When Sabrina disappears, an airman in the U.S. Air Force is drawn into a web of suppositions, wild theories, and outright lies. He reports to work every night in a bare, sterile fortress that serves as no protection from a situation that threatens the sanity of Teddy, his childhood friend and the boyfriend of the missing woman. Sabrina’s grieving sister, Sandra, struggles to fill her days as she waits in purgatory. After a videotape surfaces, we see devastation shown through a cinematic lens, as true tragedy is distorted when fringe thinkers and conspiracy theorists begin to interpret events to fit their own narratives.
The follow-up to Nick Drnaso’s Beverly, winner of the Los Angeles Times Book Prize, Sabrina depicts a modern world devoid of personal interaction and responsibility, where relationships are stripped of intimacy through glowing computer screens. Presenting an indictment of our modern state, Drnaso contemplates the dangers of a fake-news climate. Timely and articulate, Sabrina leaves you gutted, searching for meaning in the aftermath of disaster.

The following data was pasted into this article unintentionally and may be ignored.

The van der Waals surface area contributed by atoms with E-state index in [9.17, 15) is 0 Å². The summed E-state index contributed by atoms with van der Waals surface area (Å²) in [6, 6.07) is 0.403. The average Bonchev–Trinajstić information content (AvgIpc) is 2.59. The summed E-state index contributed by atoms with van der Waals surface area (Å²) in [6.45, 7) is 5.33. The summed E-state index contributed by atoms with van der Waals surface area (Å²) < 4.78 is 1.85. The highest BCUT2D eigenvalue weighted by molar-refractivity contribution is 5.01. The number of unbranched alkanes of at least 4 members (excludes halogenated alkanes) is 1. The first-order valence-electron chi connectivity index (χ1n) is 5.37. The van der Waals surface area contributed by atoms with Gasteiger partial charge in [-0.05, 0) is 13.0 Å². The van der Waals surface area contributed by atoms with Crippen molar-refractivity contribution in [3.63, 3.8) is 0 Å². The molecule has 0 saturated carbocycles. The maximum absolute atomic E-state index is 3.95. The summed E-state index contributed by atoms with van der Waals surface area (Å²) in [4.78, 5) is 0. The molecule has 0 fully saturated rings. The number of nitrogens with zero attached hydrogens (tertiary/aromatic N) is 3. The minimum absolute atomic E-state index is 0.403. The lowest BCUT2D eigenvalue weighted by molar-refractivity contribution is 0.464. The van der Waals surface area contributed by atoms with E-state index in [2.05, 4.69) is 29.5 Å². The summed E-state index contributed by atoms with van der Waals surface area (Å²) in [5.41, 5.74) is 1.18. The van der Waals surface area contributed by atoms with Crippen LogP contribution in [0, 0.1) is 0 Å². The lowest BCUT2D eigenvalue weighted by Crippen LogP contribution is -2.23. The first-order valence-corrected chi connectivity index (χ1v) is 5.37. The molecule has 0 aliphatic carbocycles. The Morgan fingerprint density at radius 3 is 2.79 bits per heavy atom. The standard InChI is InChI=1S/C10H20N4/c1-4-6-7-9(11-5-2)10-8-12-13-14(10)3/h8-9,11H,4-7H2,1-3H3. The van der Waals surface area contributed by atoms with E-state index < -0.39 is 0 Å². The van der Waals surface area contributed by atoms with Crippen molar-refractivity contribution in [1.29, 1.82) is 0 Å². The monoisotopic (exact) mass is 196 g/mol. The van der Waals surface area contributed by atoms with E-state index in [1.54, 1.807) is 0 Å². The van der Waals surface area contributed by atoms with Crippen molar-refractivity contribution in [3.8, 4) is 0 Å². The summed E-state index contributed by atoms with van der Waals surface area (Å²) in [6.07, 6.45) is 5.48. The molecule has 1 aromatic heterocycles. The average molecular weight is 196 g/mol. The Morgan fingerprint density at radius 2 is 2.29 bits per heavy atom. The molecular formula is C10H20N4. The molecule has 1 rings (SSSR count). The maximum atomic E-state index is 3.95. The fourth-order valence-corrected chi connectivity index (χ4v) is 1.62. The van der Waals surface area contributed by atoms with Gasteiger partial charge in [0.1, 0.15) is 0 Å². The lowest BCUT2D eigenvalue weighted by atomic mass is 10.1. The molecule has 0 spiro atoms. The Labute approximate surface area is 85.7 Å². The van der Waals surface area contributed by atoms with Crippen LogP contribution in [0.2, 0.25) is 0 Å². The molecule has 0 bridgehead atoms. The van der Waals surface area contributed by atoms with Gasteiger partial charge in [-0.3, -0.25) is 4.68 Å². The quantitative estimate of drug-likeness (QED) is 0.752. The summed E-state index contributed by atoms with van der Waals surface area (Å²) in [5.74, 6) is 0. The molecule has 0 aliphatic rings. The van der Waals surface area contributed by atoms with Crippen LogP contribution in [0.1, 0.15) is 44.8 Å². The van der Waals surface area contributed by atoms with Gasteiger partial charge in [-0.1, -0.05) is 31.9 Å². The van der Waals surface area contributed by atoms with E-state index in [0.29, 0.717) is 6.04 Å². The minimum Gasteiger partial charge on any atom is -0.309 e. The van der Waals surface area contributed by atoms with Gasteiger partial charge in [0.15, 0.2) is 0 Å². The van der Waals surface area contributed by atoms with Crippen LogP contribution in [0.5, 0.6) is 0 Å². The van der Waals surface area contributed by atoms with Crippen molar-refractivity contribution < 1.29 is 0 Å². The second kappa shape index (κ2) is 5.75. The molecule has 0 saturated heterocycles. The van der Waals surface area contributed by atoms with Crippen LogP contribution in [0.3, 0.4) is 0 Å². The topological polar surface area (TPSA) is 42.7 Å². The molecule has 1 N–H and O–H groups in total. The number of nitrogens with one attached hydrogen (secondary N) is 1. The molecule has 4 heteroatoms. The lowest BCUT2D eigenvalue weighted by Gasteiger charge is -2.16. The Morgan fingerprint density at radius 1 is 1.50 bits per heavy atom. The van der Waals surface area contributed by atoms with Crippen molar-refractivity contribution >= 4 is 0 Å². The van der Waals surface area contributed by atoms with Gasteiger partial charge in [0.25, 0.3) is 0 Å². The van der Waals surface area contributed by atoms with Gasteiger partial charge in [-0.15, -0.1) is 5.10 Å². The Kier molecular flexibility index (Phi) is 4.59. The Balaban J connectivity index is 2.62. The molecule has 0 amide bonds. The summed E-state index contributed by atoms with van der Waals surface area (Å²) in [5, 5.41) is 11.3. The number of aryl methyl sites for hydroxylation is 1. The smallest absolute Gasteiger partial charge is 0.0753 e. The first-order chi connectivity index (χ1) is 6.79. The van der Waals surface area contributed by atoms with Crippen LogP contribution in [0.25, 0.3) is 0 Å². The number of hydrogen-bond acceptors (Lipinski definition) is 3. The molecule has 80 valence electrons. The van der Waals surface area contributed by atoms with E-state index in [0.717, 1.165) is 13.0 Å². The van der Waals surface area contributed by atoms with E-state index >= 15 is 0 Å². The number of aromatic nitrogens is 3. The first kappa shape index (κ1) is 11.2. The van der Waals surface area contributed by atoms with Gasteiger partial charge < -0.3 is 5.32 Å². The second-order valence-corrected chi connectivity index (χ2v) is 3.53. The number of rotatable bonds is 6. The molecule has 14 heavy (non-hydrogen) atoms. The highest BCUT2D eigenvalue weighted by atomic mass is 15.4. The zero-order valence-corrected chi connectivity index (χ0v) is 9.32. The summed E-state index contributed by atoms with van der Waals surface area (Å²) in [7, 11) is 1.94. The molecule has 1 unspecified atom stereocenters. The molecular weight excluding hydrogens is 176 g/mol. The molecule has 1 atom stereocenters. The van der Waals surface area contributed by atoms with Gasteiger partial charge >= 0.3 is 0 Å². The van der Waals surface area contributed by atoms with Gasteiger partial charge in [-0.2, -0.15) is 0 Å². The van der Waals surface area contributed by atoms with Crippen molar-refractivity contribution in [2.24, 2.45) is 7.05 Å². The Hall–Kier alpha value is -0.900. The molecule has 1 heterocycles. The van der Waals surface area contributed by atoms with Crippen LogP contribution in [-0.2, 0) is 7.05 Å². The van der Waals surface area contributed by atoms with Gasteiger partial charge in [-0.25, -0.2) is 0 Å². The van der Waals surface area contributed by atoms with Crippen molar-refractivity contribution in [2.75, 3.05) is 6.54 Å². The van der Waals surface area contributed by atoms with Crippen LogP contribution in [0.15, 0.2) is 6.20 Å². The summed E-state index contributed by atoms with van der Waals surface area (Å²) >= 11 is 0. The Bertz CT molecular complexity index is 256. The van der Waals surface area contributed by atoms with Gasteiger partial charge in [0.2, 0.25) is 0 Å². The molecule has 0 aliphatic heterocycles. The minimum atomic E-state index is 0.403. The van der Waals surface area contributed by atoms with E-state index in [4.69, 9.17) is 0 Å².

Sabrina Nick Drnaso Drawn and Quarterly, 2018 Source: library
I decided not to read Sabrina. It didn't seem like my style and I was not interested in the art at all.
However, I kept hearing SUCH good things about it.
So I decided to give it a shot.
It wasn't my favorite, that's for sure, and I didn't like the art (trust your gut on that, everyone!) All of the characters looked the same and the style was so bland and boring. It just wasn't for me. The storyline was heartbreaking and the ending wasn't very satisfying to me. Overall, Sabrina was a sad book. I'm glad that I gave it a chance, but it definitely wasn't for me.